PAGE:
Figure 1. Blood pressure control by presence or absence of cardiovascular disease and each type of heart disease. AF, atrial fibrillation; BP, blood pressure; CVD, cardiovascular disease.

Table 2. Results of Patient Blood Tests According to Degree of Blood Pressure Control.

  Total Controlled BP Uncontrolled BP P
Glycemia (mg/dl) 112.4±36.1 109.8±34.4 115.2±37.6 < .01
Total cholesterol (mg/dl) 203±43.5 198.9±42.3 207.6±44.4 < .01
LDL (mg/dl) 122.2±36 118.8±34.3 126.1±37.5 < .01
HDL (mg/dl) 52.6±15.7 52.9±15.5 52.3±15.9 .06
Triglycerides (mg/dl) 143.1±67.3 138.3±67.1 148.5±67.2 < .01
Creatinine (mg/dl) 0.75±0.81 0.76±0.84 0.75±0.77 .81
Glomerular filtration (ml/min/1.72 m2) 78.2±213.1 76.4±61.8 80.2±30.7 .49
Glycohemoglobin (%) a 6.8±1.3 6.8±1.4 6.8±1.3 .22
Hemoglobin (g/dl) 13.5±1.6 13.4±1.5 13.5±1.6 .03
Uric acid (mg/dl) 5.6±1.6 5.5±1.6 5.7±1.6 < .01

BP, blood pressure; HDL, high density lipoproteins; LDL, low density lipoproteins.
Quantitative variables are presented as mean±standard deviation.

a Only in patients with a history of diabetes mellitus.

Patients with uncontrolled BP were receiving a slightly higher mean number of antihypertensive drugs compared to those with controlled BP: mean, 1.57±0.80 vs. 1.45±0.78 (P<.01); median, 1 (1-2) vs. 1 (1-2) (P<.01). In general, patients with CVD were treated more frequently (83.5% compared to 73.2% in patients without CVD; P<.01) with drugs that block the renin-angiotensin-aldosterone system (RAAS), such as angiotensin enzyme converting (ACE) inhibitors or angiotensin II AT1 receptor antagonists (ARA). Figure 2 shows the antihypertensive treatments recorded and indicates that there were no major differences in treatment strategies based on BP control.

Utilization rate of each family of antihypertensive drugs or antihypertensive strategy based on the degree of blood pressure control. ACE, angiotensin-converting enzyme; ARA, angiotensin II AT1 receptor antagonists; BB, betablockers; BP, blood pressure; CCA, calcium channel antagonist; Diur, diuretics.

Figure 2. Utilization rate of each family of antihypertensive drugs or antihypertensive strategy based on the degree of blood pressure control. ACE, angiotensin-converting enzyme; ARA, angiotensin II AT1 receptor antagonists; BB, betablockers; BP, blood pressure; CCA, calcium channel antagonist; Diur, diuretics.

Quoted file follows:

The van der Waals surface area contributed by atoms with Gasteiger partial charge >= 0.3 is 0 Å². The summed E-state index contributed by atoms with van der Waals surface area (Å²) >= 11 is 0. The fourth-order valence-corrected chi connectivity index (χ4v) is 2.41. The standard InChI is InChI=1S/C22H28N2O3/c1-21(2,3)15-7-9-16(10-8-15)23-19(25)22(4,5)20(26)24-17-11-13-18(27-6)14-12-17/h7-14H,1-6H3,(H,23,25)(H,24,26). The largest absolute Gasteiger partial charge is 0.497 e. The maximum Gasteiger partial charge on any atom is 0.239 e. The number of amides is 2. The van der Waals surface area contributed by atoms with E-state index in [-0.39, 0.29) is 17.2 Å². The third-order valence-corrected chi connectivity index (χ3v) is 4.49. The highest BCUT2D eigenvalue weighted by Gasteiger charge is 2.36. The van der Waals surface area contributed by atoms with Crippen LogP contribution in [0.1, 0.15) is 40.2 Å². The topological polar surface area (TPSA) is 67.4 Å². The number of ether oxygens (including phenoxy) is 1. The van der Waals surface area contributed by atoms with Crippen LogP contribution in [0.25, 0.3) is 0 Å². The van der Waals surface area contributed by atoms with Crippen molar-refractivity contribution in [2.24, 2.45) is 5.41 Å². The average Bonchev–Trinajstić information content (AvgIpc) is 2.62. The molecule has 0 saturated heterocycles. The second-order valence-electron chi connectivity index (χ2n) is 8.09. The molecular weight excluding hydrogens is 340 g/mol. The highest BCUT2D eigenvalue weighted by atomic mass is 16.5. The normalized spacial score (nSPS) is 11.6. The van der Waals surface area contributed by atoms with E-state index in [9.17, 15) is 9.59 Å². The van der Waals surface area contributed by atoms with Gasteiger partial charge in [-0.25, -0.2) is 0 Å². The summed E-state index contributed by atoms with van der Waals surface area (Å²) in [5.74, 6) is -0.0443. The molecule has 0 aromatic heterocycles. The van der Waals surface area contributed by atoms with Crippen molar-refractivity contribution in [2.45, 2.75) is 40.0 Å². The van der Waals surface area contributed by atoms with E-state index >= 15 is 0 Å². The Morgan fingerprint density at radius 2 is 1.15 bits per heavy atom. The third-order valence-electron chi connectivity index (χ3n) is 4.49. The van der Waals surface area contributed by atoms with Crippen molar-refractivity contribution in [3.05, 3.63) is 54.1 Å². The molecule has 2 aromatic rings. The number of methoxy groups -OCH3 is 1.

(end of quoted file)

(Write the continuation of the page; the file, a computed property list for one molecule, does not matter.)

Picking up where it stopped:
Finally, we performed a multivariate analysis that included all clinically plausible variables which had shown a statistically significant difference in bivariate analysis. The analysis showed a significant interaction related to lack of BP control between presence of CVD and being male (P<.01), dyslipidemia (P=.04), the number of antihypertensive drugs (P<.01), and COPD (P=.01). As shown in Table 3, obesity and active smoking were associated with lack of BP control in patients with and without CVD. The model showed a satisfactory fit (P=.3, χ2=6.94) and good discriminative power (area under the curve=0.73; 95% CI, 0.71 to 0.75; P<.01). The validation analysis showed similar values in the randomly selected 25% of the sample (AUC=0.71; 95% CI, 0.68 to 0.76; P<.01).

Table 3. Results of Multivariate Analysis of Variables Associated With Uncontrolled Blood Pressure.

Variables All patients Patients with CVD
Age 1 (0.99-1); P=.2 0.99 (0.99-1); P=.84
Male 1.05 (1.03-1.08); P<.01 0.97 (0.95-1); P=.1
Smoker 1.2 (1.06-1.37); P<.01 1.62 (1.28-2.05); P<.01
BMI>30 1.35 (1.21-1.51); P<.01 1.36 (1.17-1.59); P<.01
Abdominal obesity 1.38 (1.24-1.54); P<.01 1.2 (1.04-1.4); P=.01
Diabetes mellitus 1.05 (0.94-1.18); P=.38 1.16 (1.01-1.34); P=.04
Dyslipidemia 1.01 (1.06-1.37); P=.89 0.83 (0.72-0.97); P=.02
Number of antihypertensive drugs 1.45 (1.35-1.55); P<.01 1.14 (1.05-1.25); P<.01
COPD 1.17 (0.99-1.4); P=.07 0.84 (0.71-0.99); P=.01

BMI, body mass index; COPD, chronic obstructive pulmonary disease; CVD, cardiovascular disease (including ischemic heart disease, heart failure, stroke and peripheral arterial disease).

DISCUSSION

The main result of this analysis of the CARDIOTENS 2009 data is that lack of BP control is associated with factors related to lifestyle and diet, especially obesity and smoking, and that the presence of CVD interacts with BP control. Patients enrolled in the registry showed similar characteristics to those recruited in other studies2, 6, 12, 19, 20, 21, 22, 23 so the present results can likely be extrapolated to daily clinical practice. The rate of controlled BP was higher than that observed in previous HT registries4, 12 and coincides with the growing trend reported in other countries, including the United Kingdom, which reported a rate of controlled BP of 52%,22 and the United States, with a corresponding figure of 50.1%.2 Comparison with the 1999 CARDIOTENS registry also showed a significant and relevant increase of 38.5% in the rate of HT control.

Measures aimed at changing dietary patterns and sedentary lifestyles are the first step in treating HT,14 though they are also useful in combating other risk factors such as hypercholesterolemia16 or DM17 and should be maintained even when initiating or maintaining drug treatment. However, the number of scientific publications dealing with lifestyle control and diet in cardiovascular prevention is much lower than those addressing risk factors, which probably reflects the lower interest in this aspect of treatment.24 Obesity forms the pathophysiological basis underlying most cardiovascular risk factors25 and is also an independent risk factor for CVD.26 It is highly prevalent in patients with HT, though weight loss is often an elusive goal despite its known benefits for HT and associated metabolic abnormalities.27

The relationship between smoking and CVD has been clearly established, particularly in terms of its involvement in atherosclerosis. Our results show that smoking is also independently associated with lack of BP control and therefore they extend the relevance of tobacco control in cardiovascular prevention. Smoking induces endothelial dysfunction, vasoconstriction, insulin resistance, and dyslipidemia, certain forms of which could explain our results.28 On the other hand, smokers are more sedentary and have less healthy29 diets and these are factors which can directly raise BP. Unfavorable lifestyles and diets are also associated with poorer compliance with medical treatment30 and a different perception of individual cardiovascular risk.